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Excelsior College Developing Student Skills Assessment Tool

Funded by $1.9 million from the U.S. Department of Education, Excelsior College is developing the Diagnostic Assessment and Achievement of College Skills (DAACS), an open source assessment tool for targeting resources and services to students based on their academic and non-academic skills. The grant is part of the ED Fund for the Improvement of Postsecondary Education's First in the World program, an initiative "designed to support the development, replication, and dissemination of innovative solutions and evidence for what works in addressing persistent and widespread challenges in postsecondary education for students who are at risk for not persisting in and completing postsecondary programs."

"DAACS will evaluate the skills of incoming students to inform them and the institution of their readiness for college-level work," said DAACS project director Jason Bryer in a press release. "With these data, DAACS will substantially increase the efficacy of our predictive models, allowing Excelsior — and eventually all institutions — to more accurately identify at-risk students and provide targeted outreach."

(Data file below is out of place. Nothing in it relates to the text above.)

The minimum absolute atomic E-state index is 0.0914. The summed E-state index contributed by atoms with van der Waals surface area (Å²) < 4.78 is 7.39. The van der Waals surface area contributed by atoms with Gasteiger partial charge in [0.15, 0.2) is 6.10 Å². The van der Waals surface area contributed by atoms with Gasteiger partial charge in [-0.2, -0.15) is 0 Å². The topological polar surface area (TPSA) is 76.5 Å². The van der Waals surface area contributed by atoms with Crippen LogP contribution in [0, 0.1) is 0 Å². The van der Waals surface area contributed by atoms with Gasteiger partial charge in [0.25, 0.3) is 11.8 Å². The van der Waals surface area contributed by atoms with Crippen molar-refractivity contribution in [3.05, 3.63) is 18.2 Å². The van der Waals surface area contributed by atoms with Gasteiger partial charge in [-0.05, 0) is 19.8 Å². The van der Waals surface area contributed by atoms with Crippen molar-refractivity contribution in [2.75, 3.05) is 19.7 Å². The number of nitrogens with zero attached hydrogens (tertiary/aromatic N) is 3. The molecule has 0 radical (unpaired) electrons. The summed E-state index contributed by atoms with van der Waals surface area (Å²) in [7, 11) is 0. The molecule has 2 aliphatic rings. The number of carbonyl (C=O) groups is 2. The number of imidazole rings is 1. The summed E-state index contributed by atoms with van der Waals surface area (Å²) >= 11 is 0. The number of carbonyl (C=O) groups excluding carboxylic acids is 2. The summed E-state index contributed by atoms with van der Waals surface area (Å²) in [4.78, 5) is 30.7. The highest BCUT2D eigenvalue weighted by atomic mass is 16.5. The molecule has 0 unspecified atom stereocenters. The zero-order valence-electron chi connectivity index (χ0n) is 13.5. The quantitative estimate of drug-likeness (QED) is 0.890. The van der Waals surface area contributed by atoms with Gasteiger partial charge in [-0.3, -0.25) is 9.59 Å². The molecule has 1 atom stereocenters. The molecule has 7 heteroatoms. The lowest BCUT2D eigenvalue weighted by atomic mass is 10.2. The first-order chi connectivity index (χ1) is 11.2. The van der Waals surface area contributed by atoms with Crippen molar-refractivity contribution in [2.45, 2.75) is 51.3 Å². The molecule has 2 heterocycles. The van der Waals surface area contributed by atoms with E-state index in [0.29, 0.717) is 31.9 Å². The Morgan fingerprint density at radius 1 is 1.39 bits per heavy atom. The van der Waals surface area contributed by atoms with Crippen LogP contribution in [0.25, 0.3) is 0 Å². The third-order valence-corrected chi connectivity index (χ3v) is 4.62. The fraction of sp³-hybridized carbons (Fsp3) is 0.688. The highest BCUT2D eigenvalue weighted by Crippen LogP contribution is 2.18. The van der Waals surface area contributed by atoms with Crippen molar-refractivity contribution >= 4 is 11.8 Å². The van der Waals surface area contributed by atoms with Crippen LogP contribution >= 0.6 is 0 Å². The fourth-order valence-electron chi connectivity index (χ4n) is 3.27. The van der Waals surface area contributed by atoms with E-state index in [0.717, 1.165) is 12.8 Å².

In place of high-stakes placement exams, DAACS will provide students with formative feedback on each of their assessed weaknesses, information for relearning content and recommendations for specific support services. The assessments will span both academic (e.g., reading, writing and math) and non-academic (e.g., self-regulation, grit, math anxiety and text anxiety) skills, providing a more complete picture of students' abilities and enabling targeted interventions based on students' individual needs. The data from DAACS will inform academic advising and predictive analytics at Excelsior.

Excelsior is developing DAACS in partnership with Rutgers, The State University of New Jersey and the University at Albany. In addition, both Excelsior and Western Governors University will pilot the completed tool to study its effectiveness. After a two-year period of development and piloting, DAACS will freely available for use by any institution.

"Because of its focus on generating actionable feedback and its direct link to effective support services and resources, DAACS has the potential to empower and enable students to become more purposeful and strategic learners," said Timothy Cleary, associate professor at the Rutgers Graduate School of Applied and Professional Psychology. "This project is particularly exciting because it can positively influence the ways in which students — as well as faculty — respond to the inevitable challenges and struggles that so many students experience during college."

About the Author

About the author: Rhea Kelly is executive editor for Campus Technology. She can be reached at [email protected].

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